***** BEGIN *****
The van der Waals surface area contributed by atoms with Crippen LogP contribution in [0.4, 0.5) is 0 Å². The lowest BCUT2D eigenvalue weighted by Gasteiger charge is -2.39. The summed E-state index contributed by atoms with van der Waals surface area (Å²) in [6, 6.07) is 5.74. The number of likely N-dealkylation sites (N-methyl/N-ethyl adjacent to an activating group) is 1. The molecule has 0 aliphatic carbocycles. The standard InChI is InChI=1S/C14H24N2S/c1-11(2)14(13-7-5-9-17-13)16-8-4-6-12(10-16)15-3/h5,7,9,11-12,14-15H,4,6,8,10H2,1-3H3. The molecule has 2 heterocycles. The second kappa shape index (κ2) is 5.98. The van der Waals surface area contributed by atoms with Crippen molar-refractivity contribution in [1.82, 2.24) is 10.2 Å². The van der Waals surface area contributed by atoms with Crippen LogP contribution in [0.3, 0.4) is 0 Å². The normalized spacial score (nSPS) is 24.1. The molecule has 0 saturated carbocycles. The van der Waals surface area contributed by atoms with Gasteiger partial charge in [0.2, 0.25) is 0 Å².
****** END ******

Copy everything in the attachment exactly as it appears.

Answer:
The van der Waals surface area contributed by atoms with Crippen LogP contribution in [0.4, 0.5) is 0 Å². The lowest BCUT2D eigenvalue weighted by Gasteiger charge is -2.39. The summed E-state index contributed by atoms with van der Waals surface area (Å²) in [6, 6.07) is 5.74. The number of likely N-dealkylation sites (N-methyl/N-ethyl adjacent to an activating group) is 1. The molecule has 0 aliphatic carbocycles. The standard InChI is InChI=1S/C14H24N2S/c1-11(2)14(13-7-5-9-17-13)16-8-4-6-12(10-16)15-3/h5,7,9,11-12,14-15H,4,6,8,10H2,1-3H3. The molecule has 2 heterocycles. The second kappa shape index (κ2) is 5.98. The van der Waals surface area contributed by atoms with Crippen molar-refractivity contribution in [1.82, 2.24) is 10.2 Å². The van der Waals surface area contributed by atoms with Crippen LogP contribution in [0.3, 0.4) is 0 Å². The normalized spacial score (nSPS) is 24.1. The molecule has 0 saturated carbocycles. The van der Waals surface area contributed by atoms with Gasteiger partial charge in [0.2, 0.25) is 0 Å².